New fact sheet for Manitobans who are considering applying for MPI's Enhanced Identification CardReturn to listing
Feb 2, 2009
In conjunction with today´s start up of Manitoba Public Insurance´s (MPI) new Enhanced Identification Card Program, the Manitoba Ombudsman has released a fact sheet for those who are considering applying for the card.
10 Points for Privacy Awareness identifies privacy issues associated with the Manitoba Enhanced Identification Card (EIC). The 10 Points reinforce privacy issues that the public should consider if they are thinking about applying for a Manitoba EIC and what they should do to protect their privacy if they choose to be a cardholder.
“We were pleased that, early in the development of the EIC Program, MPI and the Manitoba Government consulted with us on privacy issues,” said Ombudsman Irene Hamilton. “MPI and Government have heightened Manitobans´ awareness of privacy considerations in the Program and refined the collection and use of personal information. This has been a positive, cooperative experience,” said Hamilton.
Privacy issues are discussed in detail in the EIC Applicant´s Guide, available today online at www.mpi.mb.ca and at MPI locations and Autopac broker offices. Hamilton stressed that anyone who is considering applying for a card should first take the time to read the Applicant´s Guide carefully.
Highlights in the Ombudsman´s 10 Points for Privacy Awareness include:
- If you have a passport, you do not need a Manitoba EIC to cross the U.S. border.
- Any new or additional collection of personal information and the handling of that information presents privacy risks.
- To qualify for the Manitoba EIC, a person will have to provide MPI with documents containing personal information that MPI will scan into its system. Upon the person´s written consent, up to five provincial, national and international authorities will collect, use and retain some of the personal information scanned or inputted into the MPI system.
- How personal information is collected, shared and protected is explained in the Manitoba EIC Applicant´s Guide. Before applying, a person should read the Guide and understand what personal information will be shared, with whom and why. The applicant should also fully understand and be comfortable with the documents that he or she will be asked to sign.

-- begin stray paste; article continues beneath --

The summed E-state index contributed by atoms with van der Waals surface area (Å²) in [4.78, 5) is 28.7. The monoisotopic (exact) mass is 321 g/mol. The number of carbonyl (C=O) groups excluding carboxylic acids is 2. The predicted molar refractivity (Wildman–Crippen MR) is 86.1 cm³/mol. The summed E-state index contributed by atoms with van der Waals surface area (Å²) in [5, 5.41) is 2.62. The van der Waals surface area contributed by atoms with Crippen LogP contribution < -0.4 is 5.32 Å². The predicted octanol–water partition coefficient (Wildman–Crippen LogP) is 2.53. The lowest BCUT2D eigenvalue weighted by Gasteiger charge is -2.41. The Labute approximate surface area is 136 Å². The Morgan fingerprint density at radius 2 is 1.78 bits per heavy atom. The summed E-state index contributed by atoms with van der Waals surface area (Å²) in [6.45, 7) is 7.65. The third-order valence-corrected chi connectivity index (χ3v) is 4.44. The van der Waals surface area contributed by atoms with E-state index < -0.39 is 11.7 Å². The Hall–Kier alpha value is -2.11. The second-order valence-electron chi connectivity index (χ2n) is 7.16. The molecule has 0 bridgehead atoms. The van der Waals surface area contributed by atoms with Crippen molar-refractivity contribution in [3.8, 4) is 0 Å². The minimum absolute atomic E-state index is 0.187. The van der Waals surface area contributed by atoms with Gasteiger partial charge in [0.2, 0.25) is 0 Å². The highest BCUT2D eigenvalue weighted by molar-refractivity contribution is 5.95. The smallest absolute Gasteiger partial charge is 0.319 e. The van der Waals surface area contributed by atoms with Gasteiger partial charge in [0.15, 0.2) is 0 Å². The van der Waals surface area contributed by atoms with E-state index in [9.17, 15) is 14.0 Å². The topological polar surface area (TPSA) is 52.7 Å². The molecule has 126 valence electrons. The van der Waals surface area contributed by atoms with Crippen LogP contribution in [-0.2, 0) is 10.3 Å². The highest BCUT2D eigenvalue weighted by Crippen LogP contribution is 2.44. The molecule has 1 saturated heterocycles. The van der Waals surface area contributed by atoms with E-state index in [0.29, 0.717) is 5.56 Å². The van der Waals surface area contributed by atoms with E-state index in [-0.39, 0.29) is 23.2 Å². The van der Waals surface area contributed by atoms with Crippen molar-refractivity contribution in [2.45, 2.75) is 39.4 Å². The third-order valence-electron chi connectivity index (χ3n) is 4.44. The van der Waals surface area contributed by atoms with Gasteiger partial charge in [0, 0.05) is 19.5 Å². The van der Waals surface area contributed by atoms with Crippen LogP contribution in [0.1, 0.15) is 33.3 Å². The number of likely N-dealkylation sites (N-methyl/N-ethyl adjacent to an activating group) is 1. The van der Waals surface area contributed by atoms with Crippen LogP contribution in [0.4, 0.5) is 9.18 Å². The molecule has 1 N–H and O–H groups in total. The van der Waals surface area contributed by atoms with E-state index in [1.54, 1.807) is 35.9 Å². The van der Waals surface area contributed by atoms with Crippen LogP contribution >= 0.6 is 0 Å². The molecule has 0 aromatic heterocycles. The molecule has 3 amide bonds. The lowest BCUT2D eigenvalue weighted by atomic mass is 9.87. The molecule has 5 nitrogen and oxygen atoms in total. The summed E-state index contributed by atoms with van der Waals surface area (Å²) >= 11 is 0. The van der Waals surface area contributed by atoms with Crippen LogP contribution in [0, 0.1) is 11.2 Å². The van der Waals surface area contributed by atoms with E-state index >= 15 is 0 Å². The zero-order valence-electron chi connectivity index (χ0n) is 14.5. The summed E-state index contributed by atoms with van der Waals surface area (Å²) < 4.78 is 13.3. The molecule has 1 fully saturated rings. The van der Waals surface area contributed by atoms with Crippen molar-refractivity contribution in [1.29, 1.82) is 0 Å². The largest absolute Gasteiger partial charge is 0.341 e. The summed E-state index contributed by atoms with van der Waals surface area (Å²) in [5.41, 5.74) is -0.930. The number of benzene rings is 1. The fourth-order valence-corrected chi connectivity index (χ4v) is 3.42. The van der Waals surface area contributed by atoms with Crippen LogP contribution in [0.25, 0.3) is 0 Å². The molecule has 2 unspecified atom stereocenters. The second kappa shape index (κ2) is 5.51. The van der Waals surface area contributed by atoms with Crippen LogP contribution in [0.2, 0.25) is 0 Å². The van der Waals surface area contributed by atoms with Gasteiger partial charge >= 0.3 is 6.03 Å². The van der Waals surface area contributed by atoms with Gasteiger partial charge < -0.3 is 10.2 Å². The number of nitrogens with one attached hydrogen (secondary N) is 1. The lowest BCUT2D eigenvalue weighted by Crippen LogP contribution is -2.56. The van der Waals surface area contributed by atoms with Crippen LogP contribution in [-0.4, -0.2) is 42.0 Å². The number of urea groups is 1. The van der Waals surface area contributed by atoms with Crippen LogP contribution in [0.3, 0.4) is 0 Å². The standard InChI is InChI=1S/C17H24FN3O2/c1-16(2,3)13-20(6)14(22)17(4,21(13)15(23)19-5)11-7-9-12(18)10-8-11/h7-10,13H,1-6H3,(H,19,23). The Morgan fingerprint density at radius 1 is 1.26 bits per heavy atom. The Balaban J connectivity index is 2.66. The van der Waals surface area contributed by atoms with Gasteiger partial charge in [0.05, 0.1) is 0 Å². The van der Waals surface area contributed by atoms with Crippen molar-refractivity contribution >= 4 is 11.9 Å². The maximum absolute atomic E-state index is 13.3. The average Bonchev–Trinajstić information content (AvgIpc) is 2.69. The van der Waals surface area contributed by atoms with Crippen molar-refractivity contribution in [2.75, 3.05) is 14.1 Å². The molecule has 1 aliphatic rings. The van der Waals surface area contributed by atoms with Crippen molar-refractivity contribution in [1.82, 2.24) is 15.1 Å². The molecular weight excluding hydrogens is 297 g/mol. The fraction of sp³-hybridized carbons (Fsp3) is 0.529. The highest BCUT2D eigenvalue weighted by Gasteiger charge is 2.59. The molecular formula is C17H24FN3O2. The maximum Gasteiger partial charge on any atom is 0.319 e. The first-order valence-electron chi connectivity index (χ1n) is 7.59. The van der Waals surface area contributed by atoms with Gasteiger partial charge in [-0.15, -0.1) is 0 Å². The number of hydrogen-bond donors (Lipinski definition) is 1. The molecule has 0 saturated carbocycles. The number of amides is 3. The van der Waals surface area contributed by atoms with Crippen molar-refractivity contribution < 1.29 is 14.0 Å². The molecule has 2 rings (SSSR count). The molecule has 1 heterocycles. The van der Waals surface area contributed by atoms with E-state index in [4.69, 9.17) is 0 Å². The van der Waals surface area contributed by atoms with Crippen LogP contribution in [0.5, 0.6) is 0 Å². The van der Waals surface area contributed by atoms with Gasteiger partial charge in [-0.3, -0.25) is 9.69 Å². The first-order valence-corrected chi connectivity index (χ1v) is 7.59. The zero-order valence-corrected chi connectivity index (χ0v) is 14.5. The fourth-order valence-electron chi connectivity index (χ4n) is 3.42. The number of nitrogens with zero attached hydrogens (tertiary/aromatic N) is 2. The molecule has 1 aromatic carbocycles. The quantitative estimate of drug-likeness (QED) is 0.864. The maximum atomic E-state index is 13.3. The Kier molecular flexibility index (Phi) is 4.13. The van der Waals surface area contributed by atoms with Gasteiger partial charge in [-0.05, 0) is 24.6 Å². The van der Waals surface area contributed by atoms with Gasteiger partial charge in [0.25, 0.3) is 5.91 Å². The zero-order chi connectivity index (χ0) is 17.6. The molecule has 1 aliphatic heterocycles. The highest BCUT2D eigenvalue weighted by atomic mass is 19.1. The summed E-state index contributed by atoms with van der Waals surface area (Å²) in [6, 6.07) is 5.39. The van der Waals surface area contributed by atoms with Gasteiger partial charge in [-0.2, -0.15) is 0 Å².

- The U.S. requires that the Manitoba EIC contain Radio Frequency Identification (RFID) technology; the “passive” RFID chip used in the Manitoba EIC could, without protection, be read by an unintended RFID reader, allowing the movements of the EIC cardholder to be tracked.
- The Manitoba EIC will come with a protective sleeve that will block the ability of an RFID reader to scan the EIC´s chip without the cardholder´s knowledge; if the cardholder does not use the protective sleeve, or the sleeve is damaged, the cardholder´s movements could potentially be tracked.
- Once a traveller´s personal information is shared with U.S. authorities, the Manitoba Government and MPI have no control over how it may be stored, used and further shared. Information about Manitobans obtained by U.S. border crossing authorities (from any document(s) used to cross the border, including EICs and passports) is stored in the U.S. for 75 years and is not subject to protection from Manitoban or Canadian privacy protection laws.
If Manitobans have privacy questions about the EIC, they should contact MPI at (204) 985-7525. If they have privacy complaints about the process, they should contact Manitoba Ombudsman at (204) 982-9130 (in Winnipeg), or 1-800-665-0531 (toll free in Manitoba).